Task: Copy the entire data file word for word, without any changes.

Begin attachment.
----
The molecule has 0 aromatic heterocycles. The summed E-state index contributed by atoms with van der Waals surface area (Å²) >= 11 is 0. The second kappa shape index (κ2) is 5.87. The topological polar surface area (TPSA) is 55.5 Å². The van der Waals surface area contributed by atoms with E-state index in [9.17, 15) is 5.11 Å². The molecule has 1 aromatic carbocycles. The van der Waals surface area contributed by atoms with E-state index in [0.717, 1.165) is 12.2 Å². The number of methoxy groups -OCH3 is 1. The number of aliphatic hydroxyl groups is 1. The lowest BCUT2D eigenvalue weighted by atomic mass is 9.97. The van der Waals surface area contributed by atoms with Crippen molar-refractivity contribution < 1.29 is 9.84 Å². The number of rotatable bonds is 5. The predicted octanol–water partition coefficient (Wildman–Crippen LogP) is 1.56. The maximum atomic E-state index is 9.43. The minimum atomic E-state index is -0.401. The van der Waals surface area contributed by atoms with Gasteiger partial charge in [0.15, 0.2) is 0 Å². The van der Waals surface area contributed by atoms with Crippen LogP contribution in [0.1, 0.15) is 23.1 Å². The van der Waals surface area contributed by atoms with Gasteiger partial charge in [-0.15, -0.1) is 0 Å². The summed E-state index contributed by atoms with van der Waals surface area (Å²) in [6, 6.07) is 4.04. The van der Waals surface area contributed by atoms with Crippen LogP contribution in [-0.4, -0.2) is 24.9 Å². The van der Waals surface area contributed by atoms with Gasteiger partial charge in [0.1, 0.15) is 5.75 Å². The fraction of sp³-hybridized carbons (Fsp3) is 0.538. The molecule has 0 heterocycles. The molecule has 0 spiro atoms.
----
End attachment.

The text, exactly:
The molecule has 0 aromatic heterocycles. The summed E-state index contributed by atoms with van der Waals surface area (Å²) >= 11 is 0. The second kappa shape index (κ2) is 5.87. The topological polar surface area (TPSA) is 55.5 Å². The van der Waals surface area contributed by atoms with E-state index in [9.17, 15) is 5.11 Å². The molecule has 1 aromatic carbocycles. The van der Waals surface area contributed by atoms with E-state index in [0.717, 1.165) is 12.2 Å². The number of methoxy groups -OCH3 is 1. The number of aliphatic hydroxyl groups is 1. The lowest BCUT2D eigenvalue weighted by atomic mass is 9.97. The van der Waals surface area contributed by atoms with Crippen molar-refractivity contribution < 1.29 is 9.84 Å². The number of rotatable bonds is 5. The predicted octanol–water partition coefficient (Wildman–Crippen LogP) is 1.56. The maximum atomic E-state index is 9.43. The minimum atomic E-state index is -0.401. The van der Waals surface area contributed by atoms with Gasteiger partial charge in [0.15, 0.2) is 0 Å². The van der Waals surface area contributed by atoms with Crippen LogP contribution in [0.1, 0.15) is 23.1 Å². The van der Waals surface area contributed by atoms with Gasteiger partial charge in [-0.15, -0.1) is 0 Å². The summed E-state index contributed by atoms with van der Waals surface area (Å²) in [6, 6.07) is 4.04. The van der Waals surface area contributed by atoms with Crippen LogP contribution in [-0.4, -0.2) is 24.9 Å². The van der Waals surface area contributed by atoms with Gasteiger partial charge in [0.1, 0.15) is 5.75 Å². The fraction of sp³-hybridized carbons (Fsp3) is 0.538. The molecule has 0 heterocycles. The molecule has 0 spiro atoms.